Christmas in St. Augustine
By Tom Neale, 12/27/2007
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Reindeer ready to head out fishing
Shoreside lights reflecting on the water at night are always beautiful, but Christmas lights are even more so. Over our years of traveling on the water we’ve seen more and more villages, cities, homes and marinas decorated with Christmas lights, some tastefully, some a little gaudy, but all “in the spirit.” Then there are the boat Christmas parades. Boat owners spend huge amounts of time and sometimes money to decorate their boats for a water parade which usually occurs in early December or just after Thanksgiving. Sometimes the decorations are only lights. Sometimes they include reindeer, Santas on sleds, nativity scenes and other symbols of the season. It’s special enough, just because it’s on a boat. But it’s also special because all the lights are reflecting on the water as the parade winds its way through anchorages and past piers. Many boats decorate even if they aren’t going to be in a parade. They turn the anchorages and marinas into a different world.
As I write this, we’re in St. Augustine. It’s the oldest permanent European settlement on the North American continent. Its aura is distinctly flavored by its Spanish heritage. During the famed Nights of Lights from November 17 to January 31 the downtown area is lit with over 3 million white lights. During this time they have the British Grand Illumination and Torch Light Parade. The white lights are on the buildings and are artistically arranged to reflect the lines of Spanish architecture. They also entwine the trunks of palm trees, from ground level to the fronds. They light the trimmed hedges and other foliage. They transform to a land of magic the gardens and paths in and around the Plaza de la Constitution which faces the harbor.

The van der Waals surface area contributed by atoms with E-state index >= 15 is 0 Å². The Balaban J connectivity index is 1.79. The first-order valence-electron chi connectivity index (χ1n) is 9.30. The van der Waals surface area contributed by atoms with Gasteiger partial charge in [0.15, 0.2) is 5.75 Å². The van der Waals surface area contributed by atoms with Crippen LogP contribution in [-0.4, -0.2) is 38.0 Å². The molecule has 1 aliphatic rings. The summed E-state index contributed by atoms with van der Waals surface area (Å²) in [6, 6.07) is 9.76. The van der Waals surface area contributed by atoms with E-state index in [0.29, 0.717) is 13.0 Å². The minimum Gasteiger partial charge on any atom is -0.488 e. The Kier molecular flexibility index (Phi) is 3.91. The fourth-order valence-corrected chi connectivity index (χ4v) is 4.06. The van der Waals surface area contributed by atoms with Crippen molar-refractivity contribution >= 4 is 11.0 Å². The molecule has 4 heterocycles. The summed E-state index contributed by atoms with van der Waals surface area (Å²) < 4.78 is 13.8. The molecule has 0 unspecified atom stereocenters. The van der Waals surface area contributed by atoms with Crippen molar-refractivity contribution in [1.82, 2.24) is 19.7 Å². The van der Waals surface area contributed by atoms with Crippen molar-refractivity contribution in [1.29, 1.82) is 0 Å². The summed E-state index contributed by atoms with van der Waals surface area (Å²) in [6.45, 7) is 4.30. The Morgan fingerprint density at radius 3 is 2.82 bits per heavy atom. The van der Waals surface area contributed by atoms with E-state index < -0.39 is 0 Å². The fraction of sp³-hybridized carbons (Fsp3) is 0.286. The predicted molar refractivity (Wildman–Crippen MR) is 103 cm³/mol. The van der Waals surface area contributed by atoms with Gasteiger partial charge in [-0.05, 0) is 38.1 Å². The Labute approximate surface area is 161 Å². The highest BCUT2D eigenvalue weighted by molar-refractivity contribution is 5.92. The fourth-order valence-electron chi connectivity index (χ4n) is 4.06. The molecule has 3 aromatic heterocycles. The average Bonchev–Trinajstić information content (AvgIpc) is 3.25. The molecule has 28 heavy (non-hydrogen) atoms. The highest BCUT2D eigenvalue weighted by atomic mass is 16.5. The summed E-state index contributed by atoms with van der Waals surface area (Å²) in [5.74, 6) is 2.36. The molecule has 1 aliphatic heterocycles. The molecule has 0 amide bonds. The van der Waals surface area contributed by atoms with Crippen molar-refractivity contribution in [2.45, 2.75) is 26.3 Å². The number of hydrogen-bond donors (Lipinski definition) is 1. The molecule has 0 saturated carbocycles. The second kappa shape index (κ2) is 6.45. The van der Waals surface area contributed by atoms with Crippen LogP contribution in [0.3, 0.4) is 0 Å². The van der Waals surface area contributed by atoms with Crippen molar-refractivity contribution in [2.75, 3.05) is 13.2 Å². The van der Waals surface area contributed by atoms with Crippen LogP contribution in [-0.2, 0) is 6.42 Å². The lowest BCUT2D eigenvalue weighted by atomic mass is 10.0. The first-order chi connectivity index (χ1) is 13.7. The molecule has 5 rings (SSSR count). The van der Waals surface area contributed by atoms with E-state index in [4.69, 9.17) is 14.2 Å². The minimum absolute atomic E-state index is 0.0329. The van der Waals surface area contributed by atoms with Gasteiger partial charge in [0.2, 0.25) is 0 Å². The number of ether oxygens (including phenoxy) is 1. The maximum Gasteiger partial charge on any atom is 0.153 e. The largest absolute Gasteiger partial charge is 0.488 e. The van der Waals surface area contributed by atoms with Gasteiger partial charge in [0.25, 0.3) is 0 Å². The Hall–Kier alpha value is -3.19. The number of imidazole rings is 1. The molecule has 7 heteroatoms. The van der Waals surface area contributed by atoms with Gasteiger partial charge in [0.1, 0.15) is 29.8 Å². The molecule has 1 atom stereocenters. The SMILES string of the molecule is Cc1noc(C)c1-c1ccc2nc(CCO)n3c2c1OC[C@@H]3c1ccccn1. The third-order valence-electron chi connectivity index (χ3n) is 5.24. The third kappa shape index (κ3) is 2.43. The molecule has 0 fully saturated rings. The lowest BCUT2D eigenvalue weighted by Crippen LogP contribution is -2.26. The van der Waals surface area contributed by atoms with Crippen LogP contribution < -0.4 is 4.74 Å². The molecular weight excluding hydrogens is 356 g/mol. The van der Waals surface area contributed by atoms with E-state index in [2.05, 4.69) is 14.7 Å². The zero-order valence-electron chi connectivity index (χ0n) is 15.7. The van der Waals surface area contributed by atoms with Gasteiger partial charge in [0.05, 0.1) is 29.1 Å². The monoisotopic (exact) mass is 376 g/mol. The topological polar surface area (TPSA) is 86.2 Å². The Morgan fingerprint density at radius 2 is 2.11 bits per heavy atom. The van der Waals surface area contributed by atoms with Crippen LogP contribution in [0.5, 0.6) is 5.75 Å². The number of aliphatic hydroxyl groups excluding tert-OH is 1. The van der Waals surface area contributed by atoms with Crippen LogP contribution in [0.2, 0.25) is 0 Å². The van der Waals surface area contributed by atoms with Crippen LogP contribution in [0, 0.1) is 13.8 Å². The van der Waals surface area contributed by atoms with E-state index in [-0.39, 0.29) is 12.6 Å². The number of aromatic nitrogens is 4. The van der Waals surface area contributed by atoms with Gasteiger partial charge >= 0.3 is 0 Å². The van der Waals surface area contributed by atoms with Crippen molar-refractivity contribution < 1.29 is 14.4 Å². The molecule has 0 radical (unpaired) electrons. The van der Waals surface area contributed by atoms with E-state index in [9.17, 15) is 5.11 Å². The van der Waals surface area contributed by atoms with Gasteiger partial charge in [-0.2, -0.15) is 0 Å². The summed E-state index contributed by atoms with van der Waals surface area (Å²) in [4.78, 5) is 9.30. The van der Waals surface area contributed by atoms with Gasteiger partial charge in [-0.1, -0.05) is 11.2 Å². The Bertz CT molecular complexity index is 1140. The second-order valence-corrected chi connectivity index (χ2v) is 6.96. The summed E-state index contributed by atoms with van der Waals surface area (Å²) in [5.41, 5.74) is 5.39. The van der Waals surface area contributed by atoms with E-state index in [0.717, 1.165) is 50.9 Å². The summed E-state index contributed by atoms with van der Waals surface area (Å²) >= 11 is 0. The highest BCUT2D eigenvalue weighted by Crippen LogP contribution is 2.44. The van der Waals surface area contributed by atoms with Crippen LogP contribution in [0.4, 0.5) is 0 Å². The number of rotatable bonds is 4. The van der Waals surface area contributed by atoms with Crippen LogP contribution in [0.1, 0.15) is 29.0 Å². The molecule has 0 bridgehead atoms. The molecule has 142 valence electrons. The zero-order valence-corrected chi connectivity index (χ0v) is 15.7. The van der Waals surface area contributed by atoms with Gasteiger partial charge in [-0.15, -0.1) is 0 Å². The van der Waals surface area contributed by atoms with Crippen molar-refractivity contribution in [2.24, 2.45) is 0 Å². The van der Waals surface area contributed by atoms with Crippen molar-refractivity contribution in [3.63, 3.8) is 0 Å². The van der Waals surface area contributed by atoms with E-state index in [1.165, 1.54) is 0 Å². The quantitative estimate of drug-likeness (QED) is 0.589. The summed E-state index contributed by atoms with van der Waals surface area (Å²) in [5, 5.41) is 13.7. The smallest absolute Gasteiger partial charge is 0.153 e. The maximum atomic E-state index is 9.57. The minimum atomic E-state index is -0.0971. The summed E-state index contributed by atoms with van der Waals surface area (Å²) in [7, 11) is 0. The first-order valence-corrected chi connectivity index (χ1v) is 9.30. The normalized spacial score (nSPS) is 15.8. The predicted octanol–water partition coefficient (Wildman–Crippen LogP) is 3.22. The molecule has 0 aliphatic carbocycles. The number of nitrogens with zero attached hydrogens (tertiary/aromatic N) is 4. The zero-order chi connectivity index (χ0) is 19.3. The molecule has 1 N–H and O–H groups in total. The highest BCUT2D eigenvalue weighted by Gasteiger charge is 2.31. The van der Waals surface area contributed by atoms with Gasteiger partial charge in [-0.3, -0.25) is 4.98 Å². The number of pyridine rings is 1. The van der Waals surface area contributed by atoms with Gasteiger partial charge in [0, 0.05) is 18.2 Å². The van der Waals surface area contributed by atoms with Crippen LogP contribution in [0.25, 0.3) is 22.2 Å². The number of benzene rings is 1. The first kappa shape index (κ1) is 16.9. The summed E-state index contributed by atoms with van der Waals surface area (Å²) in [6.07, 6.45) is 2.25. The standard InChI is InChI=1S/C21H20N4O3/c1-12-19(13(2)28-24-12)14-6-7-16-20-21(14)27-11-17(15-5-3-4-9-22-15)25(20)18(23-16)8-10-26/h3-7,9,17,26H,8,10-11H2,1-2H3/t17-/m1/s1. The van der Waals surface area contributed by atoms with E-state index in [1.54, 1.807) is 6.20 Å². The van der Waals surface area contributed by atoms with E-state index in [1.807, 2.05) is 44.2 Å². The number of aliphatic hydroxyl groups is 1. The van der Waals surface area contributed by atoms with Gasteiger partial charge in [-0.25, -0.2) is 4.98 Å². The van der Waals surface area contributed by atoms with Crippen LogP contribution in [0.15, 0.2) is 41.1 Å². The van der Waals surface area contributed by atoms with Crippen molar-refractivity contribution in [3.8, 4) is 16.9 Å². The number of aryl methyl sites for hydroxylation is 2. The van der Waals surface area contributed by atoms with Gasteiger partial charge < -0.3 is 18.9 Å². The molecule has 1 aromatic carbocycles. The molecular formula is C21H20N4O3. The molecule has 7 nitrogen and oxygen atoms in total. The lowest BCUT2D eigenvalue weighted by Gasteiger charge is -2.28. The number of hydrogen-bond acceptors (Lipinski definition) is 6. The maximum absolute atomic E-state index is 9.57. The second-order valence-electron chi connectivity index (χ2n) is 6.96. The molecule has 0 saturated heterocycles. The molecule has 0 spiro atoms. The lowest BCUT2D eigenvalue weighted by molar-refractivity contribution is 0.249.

Christmas at sunset at Camachee Cove
St. Augustine has long been a seafaring town. Seafaring pursuits range from commercial and pleasure fishing, commercial shrimping, and boat building and repair. In older days this was a seaport for cargo and passenger vessels. For awhile it was the maritime jumping off point for people who wanted to get down to fledgling towns of Ft. Lauderdale, Miami and Key West. Going by boat was the only practical way to go, and usually the safest and most comfortable. There were no easy roads or railroads. In even older days St. Augustine was the scene of bloody pirate attacks and vicious sea battles between warring nations.
The huge Castillo de San Marcos guards the harbor. It was built from coquina , a soft natural mixture of broken shell and coral that was not only hard and durable, but also spongy when impacted by cannon balls. It was completed in 1695 and built to withstand attacks from pirates and British ships. And so it did. Its looming presence today, overlooking the harbor, lends impressive contrast to the millions of white lights and it helps to authenticate the historical tenor of the lights and other Christmas decorations. Boats anchored in the harbor bask in the glow from the shore, as well as from their own decorations. Boats in the marinas add to the scene with their reflections. There is a Christmas boat parade here too. Some cities have spectacular parades with boats elaborately decorated by corporate sponsors. For this Christmas parade, as is true of many in other locations, the decorations are by the owners and friends.